Drunken Master II (1994)
On a trip out of town with his father to buy medicine, Wong Fei-Hung inadvertently ends up in possession of a package containing a valuable cultural artefact, which draws the attentions of foreigners and collaborators that have been smuggling antiques out of the country.
DRUNKEN MASTER II marked Jackie Chan's return to the character that made him a star, Wong Fei-Hung, and basically chooses to ignore the fact that 16 years have passed by having Fei-Hung be just a few years older now.
It can't ignore the fact that Once Upon A Time In China happened since then, and even though Chan still plays Wong Fei-Hung as a much younger and more hot-headed character than Jet Li's respectable statesman, the film's narrative of Chinese culture and pride being threatened by Western imperialism recalls Tsui Hark's film much more than it does Yuen Wo-Ping's.
This was the first time Jackie had collaborated with legendary director Lau Kar-Leung, and the result is a stunning fusion of their styles - though legend has it Lau clashed with his star and left before production was complete, leaving Chan to direct the remainder. That clearly hadn't happened before the film's first fight scene though, which pits director and star against each other in a battle which moves over and under a train and showcases the formidable skills of each.
This is just the first in a series of fights that become increasingly more elaborate and impressive, culminating in a finale in a steel works that is the stuff of legend - probably one of the best fights put to film. The more fluid and complex choreography demonstrates that Jackie had lost none of his power or flexibility since 1978, even though it is a little bit enhanced with some tasteful use of wires.
DRUNKEN MASTER II is a class act in every respect, with impeccable production design and some well selected locations evoking probably not so much the China of the early 20th Century as the China of Shaw Brothers movie city - complete with the charismatic Ti Lung, playing the stern patrician Wong Kei-Ying.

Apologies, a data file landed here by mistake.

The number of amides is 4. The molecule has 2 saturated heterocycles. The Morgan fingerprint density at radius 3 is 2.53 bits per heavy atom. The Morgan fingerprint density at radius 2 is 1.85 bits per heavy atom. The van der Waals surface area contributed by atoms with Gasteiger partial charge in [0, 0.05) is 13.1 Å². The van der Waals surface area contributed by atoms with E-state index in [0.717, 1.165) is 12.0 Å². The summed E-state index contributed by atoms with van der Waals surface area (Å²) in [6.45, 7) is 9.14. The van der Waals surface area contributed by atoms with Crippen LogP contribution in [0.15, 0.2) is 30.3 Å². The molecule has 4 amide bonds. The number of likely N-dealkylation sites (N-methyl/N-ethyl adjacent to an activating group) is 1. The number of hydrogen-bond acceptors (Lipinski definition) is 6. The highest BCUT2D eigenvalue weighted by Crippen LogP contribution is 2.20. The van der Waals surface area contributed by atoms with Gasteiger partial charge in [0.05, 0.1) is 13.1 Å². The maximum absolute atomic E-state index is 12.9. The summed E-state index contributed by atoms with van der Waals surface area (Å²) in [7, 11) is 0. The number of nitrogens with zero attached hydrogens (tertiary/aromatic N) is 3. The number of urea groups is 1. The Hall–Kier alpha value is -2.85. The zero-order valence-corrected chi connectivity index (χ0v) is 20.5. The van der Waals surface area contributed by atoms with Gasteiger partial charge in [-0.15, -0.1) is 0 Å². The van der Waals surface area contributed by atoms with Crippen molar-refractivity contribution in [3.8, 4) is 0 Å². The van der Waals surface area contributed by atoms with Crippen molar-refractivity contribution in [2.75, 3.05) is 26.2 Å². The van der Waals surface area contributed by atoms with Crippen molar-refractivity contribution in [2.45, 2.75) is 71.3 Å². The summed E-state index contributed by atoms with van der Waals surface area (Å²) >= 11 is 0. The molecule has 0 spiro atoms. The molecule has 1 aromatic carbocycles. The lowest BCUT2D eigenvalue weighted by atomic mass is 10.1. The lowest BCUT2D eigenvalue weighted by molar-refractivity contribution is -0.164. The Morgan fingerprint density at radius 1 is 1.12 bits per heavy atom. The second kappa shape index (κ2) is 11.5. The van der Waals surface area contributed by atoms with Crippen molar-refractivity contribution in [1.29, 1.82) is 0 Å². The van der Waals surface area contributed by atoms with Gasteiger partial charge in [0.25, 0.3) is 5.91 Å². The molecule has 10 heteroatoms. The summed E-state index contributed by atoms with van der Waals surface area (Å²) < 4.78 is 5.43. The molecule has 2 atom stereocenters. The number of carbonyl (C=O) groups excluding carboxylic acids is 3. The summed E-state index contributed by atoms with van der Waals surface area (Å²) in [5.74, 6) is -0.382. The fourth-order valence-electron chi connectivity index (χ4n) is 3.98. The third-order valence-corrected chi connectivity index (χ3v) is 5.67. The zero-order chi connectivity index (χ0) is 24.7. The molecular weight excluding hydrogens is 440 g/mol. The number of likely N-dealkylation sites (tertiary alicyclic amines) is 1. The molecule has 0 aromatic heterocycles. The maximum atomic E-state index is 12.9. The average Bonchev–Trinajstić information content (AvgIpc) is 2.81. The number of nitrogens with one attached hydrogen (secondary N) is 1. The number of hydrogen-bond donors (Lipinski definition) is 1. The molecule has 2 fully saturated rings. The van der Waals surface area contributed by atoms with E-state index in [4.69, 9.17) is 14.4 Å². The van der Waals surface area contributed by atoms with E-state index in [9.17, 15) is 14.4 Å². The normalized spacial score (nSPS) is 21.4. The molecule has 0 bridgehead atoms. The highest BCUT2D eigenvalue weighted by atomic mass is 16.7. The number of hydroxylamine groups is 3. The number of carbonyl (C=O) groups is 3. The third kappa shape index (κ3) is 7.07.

Anita Mui provides many of the film's lighter and more comedic moments, as Fei-Hung's protective but mischievous step mother, in a delightfully broad performance that complements Ti Lung's serious demeanour.
Despite a strong supporting cast there's no question the film belongs to Jackie, who gives one of his best performances dramatically, comedically and physically. I don't know if he was consciously competing with Jet Li, but he does prove that he is still the master (and does it all without a stunt double).
By the end of the film we can see Wong Fei-Hung beginning to transition from impetuous youth to the respectable master played by Jet Li, having finally absorbed the lessons his father has tried to impart... at least we would if not for the ill-conceived epilogue, which was wisely cut from the belated international release - unfortunately that release also replaced music and sound effects, and changed dialogue to make the film seem less nationalistic and anti-Western, which was entirely unnecessary tampering.
In 1994 the wave of period martial arts films that followed in the wake of ONCE UPON A TIME IN CHINA was coming to an end as audiences started to tire of the genre again, but with this film and Fist Of Legend it at least ended on a high.